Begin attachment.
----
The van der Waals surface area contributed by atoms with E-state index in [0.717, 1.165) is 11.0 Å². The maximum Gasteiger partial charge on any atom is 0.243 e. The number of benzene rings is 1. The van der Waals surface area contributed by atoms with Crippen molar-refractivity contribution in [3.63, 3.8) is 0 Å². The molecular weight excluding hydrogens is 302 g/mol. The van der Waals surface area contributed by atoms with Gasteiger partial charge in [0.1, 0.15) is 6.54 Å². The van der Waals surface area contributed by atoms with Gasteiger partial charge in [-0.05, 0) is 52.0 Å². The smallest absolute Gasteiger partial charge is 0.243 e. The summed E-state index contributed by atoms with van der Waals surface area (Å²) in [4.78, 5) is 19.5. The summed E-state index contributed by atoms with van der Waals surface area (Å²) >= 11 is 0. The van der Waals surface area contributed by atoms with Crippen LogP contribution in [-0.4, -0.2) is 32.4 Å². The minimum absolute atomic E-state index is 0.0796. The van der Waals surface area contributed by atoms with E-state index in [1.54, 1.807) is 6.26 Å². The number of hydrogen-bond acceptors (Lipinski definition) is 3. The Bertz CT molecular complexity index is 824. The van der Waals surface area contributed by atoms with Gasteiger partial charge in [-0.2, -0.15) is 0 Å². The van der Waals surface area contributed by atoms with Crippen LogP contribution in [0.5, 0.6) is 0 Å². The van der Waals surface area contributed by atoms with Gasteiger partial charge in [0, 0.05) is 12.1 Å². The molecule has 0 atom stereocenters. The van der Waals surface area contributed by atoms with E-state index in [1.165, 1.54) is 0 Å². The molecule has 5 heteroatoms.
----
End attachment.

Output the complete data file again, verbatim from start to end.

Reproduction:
The van der Waals surface area contributed by atoms with E-state index in [0.717, 1.165) is 11.0 Å². The maximum Gasteiger partial charge on any atom is 0.243 e. The number of benzene rings is 1. The van der Waals surface area contributed by atoms with Crippen molar-refractivity contribution in [3.63, 3.8) is 0 Å². The molecular weight excluding hydrogens is 302 g/mol. The van der Waals surface area contributed by atoms with Gasteiger partial charge in [0.1, 0.15) is 6.54 Å². The van der Waals surface area contributed by atoms with Gasteiger partial charge in [-0.05, 0) is 52.0 Å². The smallest absolute Gasteiger partial charge is 0.243 e. The summed E-state index contributed by atoms with van der Waals surface area (Å²) in [4.78, 5) is 19.5. The summed E-state index contributed by atoms with van der Waals surface area (Å²) >= 11 is 0. The van der Waals surface area contributed by atoms with Crippen LogP contribution in [-0.4, -0.2) is 32.4 Å². The minimum absolute atomic E-state index is 0.0796. The van der Waals surface area contributed by atoms with E-state index in [1.54, 1.807) is 6.26 Å². The number of hydrogen-bond acceptors (Lipinski definition) is 3. The Bertz CT molecular complexity index is 824. The van der Waals surface area contributed by atoms with Gasteiger partial charge in [-0.2, -0.15) is 0 Å². The van der Waals surface area contributed by atoms with Crippen LogP contribution in [0.5, 0.6) is 0 Å². The van der Waals surface area contributed by atoms with Gasteiger partial charge in [0, 0.05) is 12.1 Å². The molecule has 0 atom stereocenters. The van der Waals surface area contributed by atoms with E-state index in [1.165, 1.54) is 0 Å². The molecule has 5 heteroatoms.